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1. Domingo v.

GR No. L-18993 29 June 1963

F A C T S: In Domingo vs. Moscoso (106 PHIL 1138), the Supreme Court declared as final and executory the order of the
Court of First Instance of Leyte for the payment of estate and inheritance taxes, charges and penalties amounting to
P40,058.55 by the Estate of the late Walter Scott Price. The petition for execution filed by the fiscal, however, was
denied by the lower court. The Court held that the execution is unjustified as the Government itself is indebted to the
Estate for 262,200; and ordered the amount of inheritance taxes be deducted from the Governments indebtedness to
the Estate.

I S S U E: Whether a tax and a debt may be compensated.

H E L D: The court having jurisdiction of the Estate had found that the claim of the Estate against the Government has
been recognized and an amount of P262,200 has already been appropriated by a corresponding law (RA 2700). Under
the circumstances, both the claim of the Government for inheritance taxes and the claim of the intestate for services
rendered have already become overdue and demandable as well as fully liquidated. Compensation, therefore, takes
place by operation of law, in accordance with Article 1279 and 1290 of the Civil Code, and both debts are extinguished
to the concurrent amount. In other words, the estate and inheritance taxes are set off, by virtue of the governments
indebtedness to the estate.

REPUBLIC vs MAMBULAO LUMBERG.R. No. L-17725, February 28, 1962

Defendant-appellant company paid P9,127.50 to plaintiff-appellee as reforestationcharges from 1947 to 1956. It seeks
to set off or applied to the payment of the sum ofP4,802.37 as forest charges due and owing from appellant to appellee.
It is appellant'scontention that said sum of P9,127.50, not having been used in the reforestation of the areacovered by
its license, the same is refundable to it or may be applied in compensation ofsaid sum of P4,802.37 due from it as forest
Appellant maintains that the principleof a compensation in Article 1278 of the new Civil Code
is applicable, such that the sum ofP9,127.50 paid by it as reforestation charges may compensate its indebtedness to
appellee in the sum of P4,802.37 as forest charges.
ISSUE: Whether or not set off or compensation is admissible against demand for taxes levied.
But in the view we take of this case, appellant and appellee are not mutually creditors and debtors of each other.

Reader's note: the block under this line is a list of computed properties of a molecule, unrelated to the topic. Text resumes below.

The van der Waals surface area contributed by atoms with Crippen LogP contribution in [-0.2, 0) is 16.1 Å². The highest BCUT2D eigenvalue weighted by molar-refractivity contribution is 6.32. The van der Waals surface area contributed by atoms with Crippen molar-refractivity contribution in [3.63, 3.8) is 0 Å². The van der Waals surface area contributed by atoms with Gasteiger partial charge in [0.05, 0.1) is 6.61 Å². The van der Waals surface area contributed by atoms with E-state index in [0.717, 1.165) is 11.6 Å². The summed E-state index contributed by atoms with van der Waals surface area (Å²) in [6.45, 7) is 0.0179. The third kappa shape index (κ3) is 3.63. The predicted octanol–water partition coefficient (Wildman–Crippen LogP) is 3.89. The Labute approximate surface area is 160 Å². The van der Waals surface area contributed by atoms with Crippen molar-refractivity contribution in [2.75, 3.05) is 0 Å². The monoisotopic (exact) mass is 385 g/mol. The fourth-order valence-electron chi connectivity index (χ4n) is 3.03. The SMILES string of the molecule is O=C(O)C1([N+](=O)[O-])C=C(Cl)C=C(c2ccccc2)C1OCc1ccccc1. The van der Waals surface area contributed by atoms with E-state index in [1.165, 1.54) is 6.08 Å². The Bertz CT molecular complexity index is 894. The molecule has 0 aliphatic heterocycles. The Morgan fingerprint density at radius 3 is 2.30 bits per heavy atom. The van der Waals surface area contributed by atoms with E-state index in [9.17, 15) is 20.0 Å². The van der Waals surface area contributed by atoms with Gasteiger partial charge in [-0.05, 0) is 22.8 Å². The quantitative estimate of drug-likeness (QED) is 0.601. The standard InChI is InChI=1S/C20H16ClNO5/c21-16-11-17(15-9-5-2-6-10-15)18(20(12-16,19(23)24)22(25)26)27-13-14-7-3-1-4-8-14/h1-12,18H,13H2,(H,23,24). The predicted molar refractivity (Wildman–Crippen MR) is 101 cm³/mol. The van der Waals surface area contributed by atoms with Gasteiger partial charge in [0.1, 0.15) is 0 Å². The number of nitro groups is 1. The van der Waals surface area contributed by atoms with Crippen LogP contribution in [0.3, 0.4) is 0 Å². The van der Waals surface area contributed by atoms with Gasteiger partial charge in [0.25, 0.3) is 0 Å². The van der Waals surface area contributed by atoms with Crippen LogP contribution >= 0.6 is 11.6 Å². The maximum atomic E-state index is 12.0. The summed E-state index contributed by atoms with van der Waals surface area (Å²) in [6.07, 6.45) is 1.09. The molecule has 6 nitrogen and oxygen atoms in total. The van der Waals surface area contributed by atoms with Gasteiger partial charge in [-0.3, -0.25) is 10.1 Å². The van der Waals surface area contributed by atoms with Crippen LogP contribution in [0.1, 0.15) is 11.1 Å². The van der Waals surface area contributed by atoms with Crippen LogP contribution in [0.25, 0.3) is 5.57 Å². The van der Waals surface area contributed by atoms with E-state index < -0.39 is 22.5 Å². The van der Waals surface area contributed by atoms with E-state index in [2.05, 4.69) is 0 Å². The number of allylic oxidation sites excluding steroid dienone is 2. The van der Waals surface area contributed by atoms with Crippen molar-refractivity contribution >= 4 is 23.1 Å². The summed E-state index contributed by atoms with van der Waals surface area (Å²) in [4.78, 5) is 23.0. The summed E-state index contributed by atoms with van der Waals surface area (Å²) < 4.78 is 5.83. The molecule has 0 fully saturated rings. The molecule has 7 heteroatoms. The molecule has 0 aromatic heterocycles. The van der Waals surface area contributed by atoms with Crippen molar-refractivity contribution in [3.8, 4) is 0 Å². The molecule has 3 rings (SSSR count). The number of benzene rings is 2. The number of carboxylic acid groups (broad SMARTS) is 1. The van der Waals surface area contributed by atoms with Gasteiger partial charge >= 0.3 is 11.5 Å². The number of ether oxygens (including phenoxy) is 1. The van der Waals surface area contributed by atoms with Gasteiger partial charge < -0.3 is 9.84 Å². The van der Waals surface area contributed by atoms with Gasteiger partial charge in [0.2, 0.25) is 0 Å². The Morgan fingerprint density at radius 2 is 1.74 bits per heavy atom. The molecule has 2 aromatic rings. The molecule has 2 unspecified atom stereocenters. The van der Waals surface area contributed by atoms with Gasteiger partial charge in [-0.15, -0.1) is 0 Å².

Consequently, the law on compensation is inapplicable. On this point, the trial court correctly observed: .Under Article
1278, NCC, compensation should take place when two persons in their own right are creditors and debtors of each
other. With respect to the forest charges which the defendant Mambulao Lumber Company has paid to the government,
they are in the coffers of the government as taxes collected, and the government does not owe anything, crystal clear
that the Republic of the Philippines and the Mambulao Lumber Company are not creditors and debtors of each other,
because compensation refers to mutual debts. ..The general rule, based on grounds of public policy is well-settled that
no set-off is admissible against demands for taxes levied for general or local governmental purposes. The reason on
which the general rule is based, is that taxes are not in the nature ofcontracts between the party and party but grow out
of a duty to, and are the positive acts ofthe government, to the making and enforcing of which, the personal consent of
individual taxpayers is not required. ... If the taxpayer can properly refuse to pay his tax when calledupon by the
Collector, because he has a claim against the governmental body which is notincluded in the tax levy, it is plain that
some legitimate and necessary expenditure must becurtailed. If the taxpayer's claim is disputed, the collection of the tax
must await and abidethe result of a lawsuit, and meanwhile the financial affairs of the government will be throwninto
great confusion. (47 Am. Jur. 766-767.)